After a trip to Germany and Alsace a couple of years ago, I was hooked on many things food. Sausage, giant pints of beer, strudels and onion soup, and all kinds of baked dishes involving lots of heavy cream and spaetzle. One of my all-time favorite things, however, was so incredibly simply and yet powerfully satisfying. Schnitzel. Which actually just means cutlet. I guess the weiner schnitzel that is most commonly found is veal, unless otherwise specified (this is what they told me in Alsace, anyway!). I’m not a big fan of veal, but I do love chicken. A chicken schnitzel was definitely in order. It took me a couple of years, but I finally got around to making it and I wasn’t disappointed.
I would’ve liked to try my hand at spaetzle as well, the German free-form pasta that’s found all over the Eastern part of France and Germany. I settled for store-bought, boiled and then pan-fried with a little bit of butter and served my schnitzel simply, with just a squeeze of fresh lemon juice. It reminded me of my trip, but also of a good pork tenderloin sandwich from Iowa. In fact, I used the same recipe with pork tenderloin a few weeks later and had an all-out American feast. It’s a very simple concept that transforms regular poultry and pork into something magical, bursting with flavor and oh-so juicy, and I suggest you adopt it right away!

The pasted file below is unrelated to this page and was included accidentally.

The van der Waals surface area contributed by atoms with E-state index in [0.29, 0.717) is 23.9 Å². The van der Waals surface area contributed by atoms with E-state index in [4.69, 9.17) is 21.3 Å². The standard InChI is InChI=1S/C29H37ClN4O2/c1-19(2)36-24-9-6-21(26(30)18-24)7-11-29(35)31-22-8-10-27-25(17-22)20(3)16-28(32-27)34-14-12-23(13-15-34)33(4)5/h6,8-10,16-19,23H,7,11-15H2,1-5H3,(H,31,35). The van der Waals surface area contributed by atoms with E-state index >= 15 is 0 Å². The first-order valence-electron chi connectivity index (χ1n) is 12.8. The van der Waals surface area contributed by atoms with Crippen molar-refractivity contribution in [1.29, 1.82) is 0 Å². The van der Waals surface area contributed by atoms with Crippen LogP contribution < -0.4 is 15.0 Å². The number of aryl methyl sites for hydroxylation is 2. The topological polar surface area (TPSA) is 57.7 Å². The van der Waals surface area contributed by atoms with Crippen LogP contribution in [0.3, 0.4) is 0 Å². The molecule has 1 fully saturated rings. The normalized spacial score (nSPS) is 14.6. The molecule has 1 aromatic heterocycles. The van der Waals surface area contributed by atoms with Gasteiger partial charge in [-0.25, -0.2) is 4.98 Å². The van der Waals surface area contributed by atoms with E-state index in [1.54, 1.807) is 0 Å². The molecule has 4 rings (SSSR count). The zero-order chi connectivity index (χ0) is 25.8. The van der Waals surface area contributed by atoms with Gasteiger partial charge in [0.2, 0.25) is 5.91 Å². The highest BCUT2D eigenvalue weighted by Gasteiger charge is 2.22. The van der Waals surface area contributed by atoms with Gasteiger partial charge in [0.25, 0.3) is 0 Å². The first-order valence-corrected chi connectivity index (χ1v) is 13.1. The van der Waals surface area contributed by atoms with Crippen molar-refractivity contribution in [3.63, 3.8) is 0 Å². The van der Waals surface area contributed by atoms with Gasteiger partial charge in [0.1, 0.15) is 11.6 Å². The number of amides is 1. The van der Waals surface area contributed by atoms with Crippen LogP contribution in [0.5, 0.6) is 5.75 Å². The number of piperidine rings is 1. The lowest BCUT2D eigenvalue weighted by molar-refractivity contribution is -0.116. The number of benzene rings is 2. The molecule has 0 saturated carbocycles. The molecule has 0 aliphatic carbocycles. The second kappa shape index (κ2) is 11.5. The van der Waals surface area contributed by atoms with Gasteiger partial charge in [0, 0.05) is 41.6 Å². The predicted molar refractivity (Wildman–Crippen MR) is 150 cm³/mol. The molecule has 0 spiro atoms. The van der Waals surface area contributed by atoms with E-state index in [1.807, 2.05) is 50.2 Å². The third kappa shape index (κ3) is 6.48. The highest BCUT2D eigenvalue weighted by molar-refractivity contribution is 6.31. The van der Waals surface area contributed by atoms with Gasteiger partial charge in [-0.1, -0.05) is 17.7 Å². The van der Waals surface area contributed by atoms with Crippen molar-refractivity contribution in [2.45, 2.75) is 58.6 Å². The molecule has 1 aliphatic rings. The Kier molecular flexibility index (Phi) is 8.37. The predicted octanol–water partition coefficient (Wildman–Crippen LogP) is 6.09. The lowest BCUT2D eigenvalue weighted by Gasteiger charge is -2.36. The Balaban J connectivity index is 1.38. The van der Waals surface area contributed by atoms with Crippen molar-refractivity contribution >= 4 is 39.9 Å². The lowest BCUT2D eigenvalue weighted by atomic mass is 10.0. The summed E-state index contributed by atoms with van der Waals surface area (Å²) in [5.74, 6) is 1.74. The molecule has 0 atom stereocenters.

Recipe from Bon Appétit via Epicurious
2 chicken breasts
1/4 C flour
1 pinch paprika (optional)
1/2 T minced parsley
1 C bread crumbs
1 T butter
1 T vegetable oil
Place each chicken breast in between two pieces of plastic wrap that are about 3 times larger than the breast itself. Using a mallet or rolling pin, flatten and tenderize the breasts until about 1/4-1/3 of an inch thick.
Place the flour in a shallow bowl or baking dish. Season with salt and pepper. I threw in a pinch of paprika as well. In a second bowl, combine beaten eggs and parsley. Place the bread crumbs in a third bowl. Season the breasts with salt and pepper.
Heat a skillet over medium-high heat and add the butter and oil. Once it’s hot, work quickly to dredge the chicken breasts first in the flour mixture, then in the egg, then in the bread crumbs. Add to the skillet and cook until the coating is crisp and golden, about 3 minutes. Remove from the pan and add a bit more butter and oil if needed before placing the breast back in, browned side up of course. Cook 3-5 minutes longer until golden brown and chicken is cooked through.